Strange as it may be to say about a series that has built its reputation on raw scope, Battlefield's biggest problem might be that there are times when it's not nearly big enough.
That certainly is the case for Battlefield 4, which, like its predecessors, is both really good and deeply flawed. I've spent a lot time thinking about why this might be the case, and I've come to the conclusion that its problems are most evident when it gets away from what it does best: Namely, massive battles featuring the full suite of vehicles and destructible environments. After all, this is a series built around the notion that it's really cool to drive a tank through a collapsing skyscraper. It doesn't really do subtlety.
Nevertheless, you'll find times when Battlefield 4 seems bent on limiting its scope as much as possible. This seems to be especially true during its single-player missions, which might explain why Battlefield 4's campaign is as weak as it's ever been. Starring a decent but ultimately underwhelming cast of characters headlined by Michael Williams (Omar from The Wire), the adventure jumps from Shanghai to a Chinese Prison to a battle in the Suez Canal, with the unifying thread being war with the Chinese and the Russians. The context for the story is breathless and poorly-explained, with much of the dialogue devoted to developing a relationship between Williams' one-dimensional Irish and Hannah, a Chinese operative working with the U.S.
The campaign's best mission -- and, as it turns out, also its largest and most dynamic -- is a firefight through a gutted aircraft carrier that is taking on water followed by a running battle at sea. It's this battle that feels the most similar to the actual multiplayer missions, which are heavy on vehicles and set piece design. Afterward, the campaign becomes markedly less ambitious, opting instead to stick to suffocating corridors and individual gun battles, which are hampered by some really frustrating choke points. The campaign would have done well to have taken a page from a contemporary like Halo, which has always done a good job of dropping players into what amounts to a sandbox and letting them get from Point A to Point B however they want. As it is, the single-player continues to have relatively little of what I like most about Battlefield -- the huge, chaotic battles that define the multiplayer.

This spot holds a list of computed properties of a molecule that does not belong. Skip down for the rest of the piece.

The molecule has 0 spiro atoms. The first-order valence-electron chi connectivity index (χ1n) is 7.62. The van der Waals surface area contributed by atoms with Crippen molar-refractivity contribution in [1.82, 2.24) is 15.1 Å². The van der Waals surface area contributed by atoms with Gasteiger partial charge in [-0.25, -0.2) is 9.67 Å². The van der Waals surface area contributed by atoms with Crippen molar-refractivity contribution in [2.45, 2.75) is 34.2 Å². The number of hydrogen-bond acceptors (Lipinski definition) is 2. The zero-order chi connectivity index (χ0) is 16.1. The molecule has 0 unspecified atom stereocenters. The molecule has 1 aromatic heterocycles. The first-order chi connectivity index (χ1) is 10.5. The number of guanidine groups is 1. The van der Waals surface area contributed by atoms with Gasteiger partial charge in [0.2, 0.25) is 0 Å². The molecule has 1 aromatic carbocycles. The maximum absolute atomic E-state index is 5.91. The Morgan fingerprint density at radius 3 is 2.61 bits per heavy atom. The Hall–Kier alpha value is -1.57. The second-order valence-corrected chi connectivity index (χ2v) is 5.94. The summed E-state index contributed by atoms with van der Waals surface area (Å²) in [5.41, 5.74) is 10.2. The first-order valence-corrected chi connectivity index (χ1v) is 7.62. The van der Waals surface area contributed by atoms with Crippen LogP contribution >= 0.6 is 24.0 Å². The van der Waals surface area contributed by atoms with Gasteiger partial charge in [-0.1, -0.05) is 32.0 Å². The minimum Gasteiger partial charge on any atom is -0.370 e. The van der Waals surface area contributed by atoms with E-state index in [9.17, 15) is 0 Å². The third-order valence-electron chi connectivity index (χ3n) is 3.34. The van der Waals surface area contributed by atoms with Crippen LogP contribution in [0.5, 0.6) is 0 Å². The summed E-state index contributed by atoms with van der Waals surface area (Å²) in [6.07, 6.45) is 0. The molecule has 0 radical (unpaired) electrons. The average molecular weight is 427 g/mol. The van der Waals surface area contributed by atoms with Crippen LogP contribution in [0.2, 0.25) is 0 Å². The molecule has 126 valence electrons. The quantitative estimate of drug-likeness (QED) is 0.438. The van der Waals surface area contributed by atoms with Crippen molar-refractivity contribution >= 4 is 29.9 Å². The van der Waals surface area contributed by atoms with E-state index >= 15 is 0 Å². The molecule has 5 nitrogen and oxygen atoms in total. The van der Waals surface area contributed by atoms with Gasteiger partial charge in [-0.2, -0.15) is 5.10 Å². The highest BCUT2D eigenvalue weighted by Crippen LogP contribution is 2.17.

Thankfully, once the single-player is out of the way, Battlefield 4 largely finds its feet. Its trademark Conquest Mode remains customarily excellent, especially when playing on full 32 vs. 32 maps. The battles that erupt on such maps can be awe-inspiring, particularly when there are skilled players on both sides. Helicopters and stealth jets shoot through the air, while tanks and attack boats dominate the land and sea. The best maps are the ones that allow this action to flow naturally; among them, Zavod 311 and its rickety old factories, and the dynamic Rogue Transmission, where battles rage above and below its huge communications dish.
The map selection has its own set of flaws though, which is most apparent in levels like Flood Zone, where the map can go from "solid" to "unplayable" in the space of a few moments. Blame "Levolution" -- a new feature in which certain triggers can completely change a map. It's a cool idea, especially when massive skyscrapers are collapsing onto the field, but there are times when the execution is left wanting. Flood Zone is probably the worst offender, where an abrupt flood brings the action to a grinding halt as players are forced to swim through flooded canals, unable to use more than a pistol.